The TUDC 50M and the Tannenbaum 6K
For Greta, a blue merle cattle dog, and the all the runners who cannot run but still fight
(I ran the TUDC 50 miler last weekend and the last 12 miles were the hardest miles to run. It wasn’t because they were 12 miles further than I have ever run. It was because the course empties out as runners spread with miles between them, and even if you have someone pacing you, there is no one on the road to compete with. You must do battle with yourself.)
No one tells you that the week after your race will be harder than running the actual race.
Everything from the waist down felt like it had been in a car wreck so that walking hurt, bending over to pick anything up was impossible, and sitting down, even at the most necessary times, was Herculean in scope.
The head cold I thought was done the week before the race, turned into chest congestion and my kidney, on the left side, started to hurt intermittently. (I would later discover it wasn’t my kidney but a muscle I had pulled before the race but had forgotten about, as the above mentioned agony of perambulation would make getting punched in the face feel pretty darn good.)
And now, stopped in my car at traffic lights, I burst into tears at the thought of my late beloved mother, world hunger or the color red. That’s right. It was an awfully poignant shade of red. Don’t judge. No one understood what I’d been through.
If you tell most people you ran a race, they are amazed. They don’t even need to know the distance. It is simply the idea that you exerted effort. Their eyes glaze over when you tell them it was 50 miles. Most humans you will meet at the mall have no idea how to visualize walking 50 miles, let alone running 50 miles.
You have officially done something insane and from here forward they simply find you amusing like a great uncle that believes he’s still storming the beach at Normandy. I’m trying to be funny but the truth is that is horrible.
You are as alone as Gregor Samsa and possibly as reviled and, oh yeah, everything hurts. I can take one thing going wrong. Sometimes I can handle two. Three, however, seems to be my limit. I say this knowing full well that I am whining. There are far worse things in life than these petty grievances.
The next Saturday found me volunteering as a car parker at the Tannenbaum 6k. Judy had offered me a free race bib in lieu, I imagine, of a better job at the race. I was the guy in the field waving cars toward David Yon and crew who were actually parking them down in the field.
I had not yet decided to race. I hadn’t run successfully all week. All my running partners had refused to even take my phone calls knowing full well I would beg them to run. I wanted to at least jog this thing. I just couldn’t make up my mind.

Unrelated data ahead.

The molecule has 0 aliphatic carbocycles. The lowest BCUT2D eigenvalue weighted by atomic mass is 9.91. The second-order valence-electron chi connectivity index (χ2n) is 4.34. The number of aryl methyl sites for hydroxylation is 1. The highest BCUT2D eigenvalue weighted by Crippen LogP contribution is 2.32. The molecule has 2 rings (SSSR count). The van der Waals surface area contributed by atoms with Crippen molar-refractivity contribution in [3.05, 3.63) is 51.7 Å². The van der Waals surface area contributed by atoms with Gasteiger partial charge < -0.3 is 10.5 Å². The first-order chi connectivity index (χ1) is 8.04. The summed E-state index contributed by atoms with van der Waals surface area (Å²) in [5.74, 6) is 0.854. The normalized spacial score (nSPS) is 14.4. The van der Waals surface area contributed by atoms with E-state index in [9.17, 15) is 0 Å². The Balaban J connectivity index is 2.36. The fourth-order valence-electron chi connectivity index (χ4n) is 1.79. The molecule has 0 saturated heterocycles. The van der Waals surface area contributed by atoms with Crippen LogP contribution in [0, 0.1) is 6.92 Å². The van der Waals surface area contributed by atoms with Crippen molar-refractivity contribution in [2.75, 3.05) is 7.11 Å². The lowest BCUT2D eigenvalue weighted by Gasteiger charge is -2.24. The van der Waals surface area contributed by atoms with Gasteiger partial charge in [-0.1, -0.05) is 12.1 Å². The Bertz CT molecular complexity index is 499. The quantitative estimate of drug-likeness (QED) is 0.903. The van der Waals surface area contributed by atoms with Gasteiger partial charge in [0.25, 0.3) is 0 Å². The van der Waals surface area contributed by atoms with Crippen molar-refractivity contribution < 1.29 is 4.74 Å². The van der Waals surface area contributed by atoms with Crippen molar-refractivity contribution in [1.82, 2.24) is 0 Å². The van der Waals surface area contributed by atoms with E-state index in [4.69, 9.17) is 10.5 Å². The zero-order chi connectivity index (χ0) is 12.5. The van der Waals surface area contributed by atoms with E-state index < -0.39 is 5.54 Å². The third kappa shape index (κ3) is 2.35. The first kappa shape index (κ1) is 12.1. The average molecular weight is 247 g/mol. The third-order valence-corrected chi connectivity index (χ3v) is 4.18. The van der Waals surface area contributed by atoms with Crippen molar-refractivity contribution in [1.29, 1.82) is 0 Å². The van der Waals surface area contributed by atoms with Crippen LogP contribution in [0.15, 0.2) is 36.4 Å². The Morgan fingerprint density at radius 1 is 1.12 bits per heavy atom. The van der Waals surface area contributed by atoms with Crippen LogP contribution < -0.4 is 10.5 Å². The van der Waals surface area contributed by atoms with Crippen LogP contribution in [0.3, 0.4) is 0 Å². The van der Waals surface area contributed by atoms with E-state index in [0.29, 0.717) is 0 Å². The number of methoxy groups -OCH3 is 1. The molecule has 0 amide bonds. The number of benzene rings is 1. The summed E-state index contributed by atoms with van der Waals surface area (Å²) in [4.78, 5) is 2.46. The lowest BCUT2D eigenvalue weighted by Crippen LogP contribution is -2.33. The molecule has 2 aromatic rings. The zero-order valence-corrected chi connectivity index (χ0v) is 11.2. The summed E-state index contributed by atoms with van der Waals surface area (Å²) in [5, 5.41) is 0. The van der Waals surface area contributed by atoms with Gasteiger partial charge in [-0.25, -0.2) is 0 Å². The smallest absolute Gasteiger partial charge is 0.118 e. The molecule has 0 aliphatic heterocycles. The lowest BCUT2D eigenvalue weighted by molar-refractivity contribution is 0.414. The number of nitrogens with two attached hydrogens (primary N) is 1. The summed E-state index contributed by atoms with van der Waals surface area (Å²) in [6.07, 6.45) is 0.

Herb had been bull horning out directions all morning: “Don’t fold your bib; it’s also your timing chip! This is the second annual running of the Tannenbaum 6k!” He was calling out the time to start informing all the racers of how sharp the race would be starting. I had been stretching the whole time.
Four minutes before the race started, I sprinted to the registration table, barely filled out a form and raced to the start a quarter mile away. The sight was breathtaking: 182 runners lined up cross country style facing me like a battle line ready to charge.
I panicked a moment like our boys at Antietam must have panicked, that vicious fear those boys must have felt, to an obviously much lesser degree, all the same caught up in the thrill of having to decide what I would do. I hadn’t planned on racing today. I had not even planned to run.
Here I was now standing on the very same line, my legs hurting, my chest hurting, all the sorrow and rage of feeling cheated somehow by no one else understanding what I had done the previous weekend. And then the race started.
I would like to tell you how I shot like a rocket off the line but that isn’t what happened. I loped out slow and gingerly as the pack spread out and then disappeared. I have paced a few recovering runners lately so I have been in the back but this time it was with no good reason except that I felt puny and a little unloved.
It hurts the legs to run slowly and it hurts the heart. I cannot say where it was when it happened. I think maybe a mile into the race, when I could not stand myself anymore. My own shadow, disgusted with my effort, had even abandoned me. Here were all these runners, most of them giving their all, and I was not.
This is all I can say about why I started sprinting. It was glorious: full legged strides, wide open and effortless. It hurt like hell but who cares. I passed runner after runner after runner until I found that one runner I could not pass. Try as I might, I just had not a thing left to do but hang on.
I came in at 30 minutes and change, a decent tempo run if that’s what it had been, but no great race. Those facts are irrelevant though. For the first time in a week I did not feel alone. For the first time in week, I hurt but didn’t care. I was a runner again.
I had a dog once when had been chained to a tree until I got her. She stood stock still all the time. One day at the dog park, I have never known why, a pack of dogs ricocheted passed her and there was a flinch and a stutter and then her legs sprung her into the field. She had remembered she was a dog.
I told my friend Eric who had raced the Tannenbaum about doing the 50 miler which he already knew about, and he replied, “Who told you do that?” All my pleading about giving me slack because I had run 50 miles the week before were met with, “So? That’s not my fault.”
There is no one as heartless as a runner who’s beaten you even if it is a friend. Much thanks and gratitude to everyone who beat me at the Tannenbaum. You saved me. That said, we have a whole new season starting in January and y’all better watch your backs because I’m coming and I’m bringing a can a whoop ass with me.